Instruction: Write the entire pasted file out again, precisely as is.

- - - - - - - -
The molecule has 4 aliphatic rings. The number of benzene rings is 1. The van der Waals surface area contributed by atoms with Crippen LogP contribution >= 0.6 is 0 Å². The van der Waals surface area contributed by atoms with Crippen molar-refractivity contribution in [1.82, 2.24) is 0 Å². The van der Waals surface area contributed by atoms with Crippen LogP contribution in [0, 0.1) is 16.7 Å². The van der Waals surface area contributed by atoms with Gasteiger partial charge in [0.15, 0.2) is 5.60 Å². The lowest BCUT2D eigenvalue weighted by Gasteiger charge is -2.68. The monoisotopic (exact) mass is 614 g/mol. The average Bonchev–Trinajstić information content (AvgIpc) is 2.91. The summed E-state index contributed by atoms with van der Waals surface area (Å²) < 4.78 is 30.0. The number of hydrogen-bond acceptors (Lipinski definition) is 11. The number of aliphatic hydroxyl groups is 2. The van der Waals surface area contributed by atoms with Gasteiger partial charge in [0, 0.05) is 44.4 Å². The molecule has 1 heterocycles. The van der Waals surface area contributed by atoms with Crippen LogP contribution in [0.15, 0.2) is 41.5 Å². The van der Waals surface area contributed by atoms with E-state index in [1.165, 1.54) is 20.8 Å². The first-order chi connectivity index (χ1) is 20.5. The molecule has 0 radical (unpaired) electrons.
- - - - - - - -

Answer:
The molecule has 4 aliphatic rings. The number of benzene rings is 1. The van der Waals surface area contributed by atoms with Crippen LogP contribution >= 0.6 is 0 Å². The van der Waals surface area contributed by atoms with Crippen molar-refractivity contribution in [1.82, 2.24) is 0 Å². The van der Waals surface area contributed by atoms with Crippen LogP contribution in [0, 0.1) is 16.7 Å². The van der Waals surface area contributed by atoms with Gasteiger partial charge in [0.15, 0.2) is 5.60 Å². The lowest BCUT2D eigenvalue weighted by Gasteiger charge is -2.68. The monoisotopic (exact) mass is 614 g/mol. The average Bonchev–Trinajstić information content (AvgIpc) is 2.91. The summed E-state index contributed by atoms with van der Waals surface area (Å²) < 4.78 is 30.0. The number of hydrogen-bond acceptors (Lipinski definition) is 11. The number of aliphatic hydroxyl groups is 2. The van der Waals surface area contributed by atoms with Gasteiger partial charge in [0, 0.05) is 44.4 Å². The molecule has 1 heterocycles. The van der Waals surface area contributed by atoms with Crippen LogP contribution in [0.15, 0.2) is 41.5 Å². The van der Waals surface area contributed by atoms with E-state index in [1.165, 1.54) is 20.8 Å². The first-order chi connectivity index (χ1) is 20.5. The molecule has 0 radical (unpaired) electrons.